AUGUSTA — Gov. Paul LePage was on vacation in Jamaica last week when legislative Democrats unveiled a list of budget priorities they called “The Opportunity Agenda,” which included cuts to property taxes and a range of investments in education, social services and student debt relief. During an interview on WVOM this morning, LePage said some of the Democrats’ priorities are possible.
“If you don’t like my budget, come on down and let’s talk about it,” said LePage. “Much of what we’re trying to do here is improve the prosperity of the Maine people.”
LePage focused on his education proposals — one of which is cutting the number of Maine schools administrative structures from 147 to about a dozen — and said over time that would focus more money on classroom programs. He suggested that revenue for the projects could come from an expansion of the sales tax, which he has proposed in his biennial budget bill, and taxing land that is currently shielded from property taxes because it is in conservation.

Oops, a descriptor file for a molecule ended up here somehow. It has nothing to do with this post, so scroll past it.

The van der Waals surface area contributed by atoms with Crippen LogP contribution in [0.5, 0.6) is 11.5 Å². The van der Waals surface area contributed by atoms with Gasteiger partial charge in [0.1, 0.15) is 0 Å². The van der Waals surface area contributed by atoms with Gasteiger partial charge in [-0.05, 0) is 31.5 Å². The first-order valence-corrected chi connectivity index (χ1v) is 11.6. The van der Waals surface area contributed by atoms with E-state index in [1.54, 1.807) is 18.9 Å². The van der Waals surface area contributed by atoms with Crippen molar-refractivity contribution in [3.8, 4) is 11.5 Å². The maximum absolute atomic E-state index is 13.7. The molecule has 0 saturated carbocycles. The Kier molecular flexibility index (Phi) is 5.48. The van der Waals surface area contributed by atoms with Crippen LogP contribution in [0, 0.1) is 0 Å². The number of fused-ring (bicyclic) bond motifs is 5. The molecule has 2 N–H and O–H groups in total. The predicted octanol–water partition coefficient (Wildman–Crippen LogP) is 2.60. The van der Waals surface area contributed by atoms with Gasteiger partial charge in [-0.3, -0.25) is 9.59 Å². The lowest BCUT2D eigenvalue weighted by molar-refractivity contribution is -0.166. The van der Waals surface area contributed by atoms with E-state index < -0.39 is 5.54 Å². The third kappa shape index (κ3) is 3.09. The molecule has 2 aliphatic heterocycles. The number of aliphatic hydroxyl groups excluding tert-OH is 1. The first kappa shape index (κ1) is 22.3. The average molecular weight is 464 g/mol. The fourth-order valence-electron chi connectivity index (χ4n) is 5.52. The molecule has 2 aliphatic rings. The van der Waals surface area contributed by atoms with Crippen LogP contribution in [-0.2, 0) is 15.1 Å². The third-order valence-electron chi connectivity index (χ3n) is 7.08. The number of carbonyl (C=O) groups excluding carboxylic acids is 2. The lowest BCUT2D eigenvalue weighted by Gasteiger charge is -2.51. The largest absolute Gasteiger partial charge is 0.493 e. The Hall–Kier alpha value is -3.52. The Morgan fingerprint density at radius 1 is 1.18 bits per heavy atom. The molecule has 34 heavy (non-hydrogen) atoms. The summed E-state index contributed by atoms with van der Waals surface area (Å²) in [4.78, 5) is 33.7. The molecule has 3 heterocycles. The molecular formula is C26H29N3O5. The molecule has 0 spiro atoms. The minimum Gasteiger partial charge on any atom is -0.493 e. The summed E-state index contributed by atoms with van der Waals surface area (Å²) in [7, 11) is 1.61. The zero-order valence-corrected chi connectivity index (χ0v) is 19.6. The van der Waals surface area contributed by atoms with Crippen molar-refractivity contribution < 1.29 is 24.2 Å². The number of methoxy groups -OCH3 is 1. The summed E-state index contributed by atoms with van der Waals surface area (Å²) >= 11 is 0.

“You want to get to 55 percent [state funding for education]? All the land that’s been put into conservation, have them pay property tax,” said LePage. “Bingo, we have the revenue.”
LePage said Maine’s education model is unsustainable because of dropping student enrollments.
“Whether [Democrats] want to admit it or not, we have a severe out-migration problem,” said LePage, who predicted that public schools enrollment will drop by more than 20,000 students by 2022.
However, data show that out-migration isn’t the problem. In 2016, Maine’s population hit its highest mark since 2010 — at 1,331,479 — thanks to in-migration that began to grow in 2014. The major contributor to demographic changes in Maine, particularly public school enrollments, is that more Mainers are dying than are being born.
Gov. Paul LePage